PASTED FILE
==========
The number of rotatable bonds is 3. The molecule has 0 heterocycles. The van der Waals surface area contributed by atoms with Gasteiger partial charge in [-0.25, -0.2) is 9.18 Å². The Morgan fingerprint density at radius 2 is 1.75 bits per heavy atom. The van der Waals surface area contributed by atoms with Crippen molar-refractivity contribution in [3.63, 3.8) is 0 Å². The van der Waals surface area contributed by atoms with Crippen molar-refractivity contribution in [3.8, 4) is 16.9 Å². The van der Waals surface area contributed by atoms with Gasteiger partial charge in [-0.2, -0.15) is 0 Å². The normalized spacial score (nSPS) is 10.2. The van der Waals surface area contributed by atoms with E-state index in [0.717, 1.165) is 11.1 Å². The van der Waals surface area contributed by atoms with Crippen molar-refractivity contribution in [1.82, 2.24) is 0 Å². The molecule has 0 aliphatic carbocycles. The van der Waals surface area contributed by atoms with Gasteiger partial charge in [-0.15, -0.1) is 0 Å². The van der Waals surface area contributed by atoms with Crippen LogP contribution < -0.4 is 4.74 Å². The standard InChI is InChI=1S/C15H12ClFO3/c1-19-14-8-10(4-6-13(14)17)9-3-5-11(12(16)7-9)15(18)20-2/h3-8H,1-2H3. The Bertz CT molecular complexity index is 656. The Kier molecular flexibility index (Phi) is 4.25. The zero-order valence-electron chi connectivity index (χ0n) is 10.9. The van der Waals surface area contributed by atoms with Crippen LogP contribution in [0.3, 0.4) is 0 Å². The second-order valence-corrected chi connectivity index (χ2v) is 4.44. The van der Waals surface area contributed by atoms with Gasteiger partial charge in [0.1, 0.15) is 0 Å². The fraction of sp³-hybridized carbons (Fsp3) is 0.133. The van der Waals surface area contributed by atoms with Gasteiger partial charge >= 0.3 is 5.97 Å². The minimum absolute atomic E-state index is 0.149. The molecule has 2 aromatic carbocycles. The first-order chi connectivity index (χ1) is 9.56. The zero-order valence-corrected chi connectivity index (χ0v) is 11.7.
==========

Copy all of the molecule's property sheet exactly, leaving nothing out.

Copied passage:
The number of rotatable bonds is 3. The molecule has 0 heterocycles. The van der Waals surface area contributed by atoms with Gasteiger partial charge in [-0.25, -0.2) is 9.18 Å². The Morgan fingerprint density at radius 2 is 1.75 bits per heavy atom. The van der Waals surface area contributed by atoms with Crippen molar-refractivity contribution in [3.63, 3.8) is 0 Å². The van der Waals surface area contributed by atoms with Crippen molar-refractivity contribution in [3.8, 4) is 16.9 Å². The van der Waals surface area contributed by atoms with Gasteiger partial charge in [-0.2, -0.15) is 0 Å². The normalized spacial score (nSPS) is 10.2. The van der Waals surface area contributed by atoms with E-state index in [0.717, 1.165) is 11.1 Å². The van der Waals surface area contributed by atoms with Crippen molar-refractivity contribution in [1.82, 2.24) is 0 Å². The molecule has 0 aliphatic carbocycles. The van der Waals surface area contributed by atoms with Gasteiger partial charge in [-0.15, -0.1) is 0 Å². The van der Waals surface area contributed by atoms with Crippen LogP contribution < -0.4 is 4.74 Å². The standard InChI is InChI=1S/C15H12ClFO3/c1-19-14-8-10(4-6-13(14)17)9-3-5-11(12(16)7-9)15(18)20-2/h3-8H,1-2H3. The Bertz CT molecular complexity index is 656. The Kier molecular flexibility index (Phi) is 4.25. The zero-order valence-electron chi connectivity index (χ0n) is 10.9. The van der Waals surface area contributed by atoms with Crippen LogP contribution in [0.3, 0.4) is 0 Å². The second-order valence-corrected chi connectivity index (χ2v) is 4.44. The van der Waals surface area contributed by atoms with Gasteiger partial charge in [0.1, 0.15) is 0 Å². The fraction of sp³-hybridized carbons (Fsp3) is 0.133. The van der Waals surface area contributed by atoms with Gasteiger partial charge >= 0.3 is 5.97 Å². The minimum absolute atomic E-state index is 0.149. The molecule has 2 aromatic carbocycles. The first-order chi connectivity index (χ1) is 9.56. The zero-order valence-corrected chi connectivity index (χ0v) is 11.7.